Friday, August 31, 2007

Under the bridge~


Transitions. Changes.

Why do we resist inevitable changes? Why do we hold on to what we have at the moment instead of embracing future possibilities with open arms?

I've been told it's fear of the unknown that makes us cling so tightly to what we are familiar with.

I typically love change. It invigorates me. Most change that is; I could do without some of the midlife physical changes, but even those I am getting used to. With a little tweak in my mindset, who knows? Maybe I'll finally learn to accept myself as I am now, without comparing myself to the way I was then-- in my prime.

But apart from all that nonsense, I welcome most change. I've taught for 34 years in the same town. I would have gone crazy if I hadn't changed schools, grade levels, subjects, and classrooms through the years. I know teachers who have been in the same room, teaching the same subject for decades. I would dry up in the routine sameness.

But people are different; what is dull and boring to me is comfort and security to another. I realize this as I've watched David make the transition to college. He's been away four days, and he's home for the Labor Day weekend. He chose not to stay on campus, although some did.

He walked in the door with a smile and said, "I haven't had a hug in days."

"Well, me either, " I reminded him. " From you anyway," I added.

He is a homeboy, really. He's been away for longer than four days, but the end was always just around the corner. Now he's looking way too far down the road, and wondering how he can be away for four years.

He's already gone off to Boston to bring his girlfriend home. I'm sure a hug from her will do wonders to cure what ails him.

David never liked transitions. When we took down the Christmas tree when he was little, he'd cry, When I moved furniture around, he'd complain that he liked it the old way. Starting school each year was tough until he got comfortable. That's just who he is.

I think maybe it is the process of transition that is the hardest. Moving toward something new is a little like walking under a bridge from one place to another. During the walk you are in a shadowy, unfamiliar place. But once you make it through and look around, you start to appreciate the newness, and soon it becomes familiar.

Some of us walk under the bridge quickly; Dave feels his way more hesitantly, I think. But when he's comfortable, he's off and running.

And for me, my summer is coming to a close and I'm back in school after Labor Day-- a transition I've made 34 times. Even now it's with mixed feelings. Summer is so short and I'm not quite ready to move on. I'm dragging my feet under the bridge.
~~~~~
It takes a lot of courage to release the familiar and seemingly secure, to embrace the new. But there is no real security in what is no longer meaningful. There is more security in the adventurous and exciting, for in movement there is life, and in change there is power. -- Alan Cohen

8 comments:

Voyager said...

Your son and mine! My kid hated change so much he cried on valentines day on his way to school in first grade. There was to be a valentine's party, and it was a CHANGE in the usual routine. Which may explain his choice to start college only five miles away.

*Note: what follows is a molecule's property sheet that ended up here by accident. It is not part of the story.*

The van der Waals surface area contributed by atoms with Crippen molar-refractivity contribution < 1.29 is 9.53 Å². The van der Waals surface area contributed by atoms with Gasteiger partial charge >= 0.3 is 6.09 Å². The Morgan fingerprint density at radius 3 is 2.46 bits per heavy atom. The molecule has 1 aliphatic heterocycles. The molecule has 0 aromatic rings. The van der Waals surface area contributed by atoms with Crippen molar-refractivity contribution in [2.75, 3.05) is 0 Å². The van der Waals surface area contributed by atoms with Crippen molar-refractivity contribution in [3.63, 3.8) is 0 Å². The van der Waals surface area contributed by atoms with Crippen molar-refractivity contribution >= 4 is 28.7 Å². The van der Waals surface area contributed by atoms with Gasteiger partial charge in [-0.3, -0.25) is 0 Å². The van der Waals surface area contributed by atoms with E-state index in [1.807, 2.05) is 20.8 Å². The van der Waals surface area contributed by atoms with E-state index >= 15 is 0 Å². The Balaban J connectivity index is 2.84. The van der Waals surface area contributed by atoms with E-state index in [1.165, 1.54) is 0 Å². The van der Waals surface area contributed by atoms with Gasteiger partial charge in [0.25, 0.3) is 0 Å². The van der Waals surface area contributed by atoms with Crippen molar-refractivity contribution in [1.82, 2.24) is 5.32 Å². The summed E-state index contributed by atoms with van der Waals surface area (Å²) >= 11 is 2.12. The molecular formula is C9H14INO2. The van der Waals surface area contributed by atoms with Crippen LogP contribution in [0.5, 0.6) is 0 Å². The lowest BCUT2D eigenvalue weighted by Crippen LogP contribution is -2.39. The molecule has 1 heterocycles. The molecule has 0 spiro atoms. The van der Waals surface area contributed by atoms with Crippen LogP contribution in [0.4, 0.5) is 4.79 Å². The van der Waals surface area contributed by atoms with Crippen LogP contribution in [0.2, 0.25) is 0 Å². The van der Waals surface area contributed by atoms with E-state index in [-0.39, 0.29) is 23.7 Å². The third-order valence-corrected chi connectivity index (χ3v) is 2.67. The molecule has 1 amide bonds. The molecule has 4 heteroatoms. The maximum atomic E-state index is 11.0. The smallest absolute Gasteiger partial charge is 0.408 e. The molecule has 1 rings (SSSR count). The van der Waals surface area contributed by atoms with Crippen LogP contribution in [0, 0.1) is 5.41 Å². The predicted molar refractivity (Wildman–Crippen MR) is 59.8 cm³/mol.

Good luck with the new school year.
V.

Janice Thomson said...

I enjoyed your thoughts on this Ruth.
I too like change...what I don't like is when I'm in limbo in between changes. Right now I have absolutely no idea where I will be living in four weeks time - and that tends to be a wee bit stressful. I am looking for a place within my budget but that seems unlikely here as it is very expensive. So that means many miles from here and the thought of moving yet again is the stressing part. I'm clinging to the soft silent core within but meanwhile the outer part is having a heyday LOL. Ah well never a dull moment.

Ruth D~ said...

V.~ We live in a college town, too. He cold have walked to college, but chose to go an hour or so away. Time will tell.

Janice~ It would be so easy to say all the right things to you, but why bother? You can say them to yourself. :>) We know all the answers, but it's the application that is tough, isn't it. Once you are settled in again, you'll wonder why you were stressed, but now . . . I totally understand. Deep breaths, lots of faith and keep busy.

rain said...

I love this story - I hope when my kids leave that they re-enter my house in the same way. It sounds like you've sent your son off intot he word with everything he needs...

leslie said...

Well said, Ruth. I'm in a bit of a limbo right now, too. It's the second September that I won't be going back to teach. Last year, I had the wonderful excitement of knowing that I'd be heading off to Italy, England, and Wales at the beginning of October. But this year, not enough $ to do that again. I've been looking for a part time job to help pay off a few debts but have had no luck. So I'm leaving it in God's hands and will try to get a few students to tutor after school. During the day, I will continue working on my book. If something comes along (work-wise) then I'll consider it. In the meantime, well...I just take a day at a time.

Ruth D~ said...

Rain~ From the sound of things, you'll get hugs, too, when your son returns.

Leslie~ That day at a time theme is turning up all over. Something will turn up for you, I know that for sure. I can say that without the anxiety you feel though, because that's the way it works. :>)

fotoface said...

beautiful photo of a beautiful place

Ruth D~ said...

Fotoface~ Thanks. that place used to ba an old mill. It is beautiful there.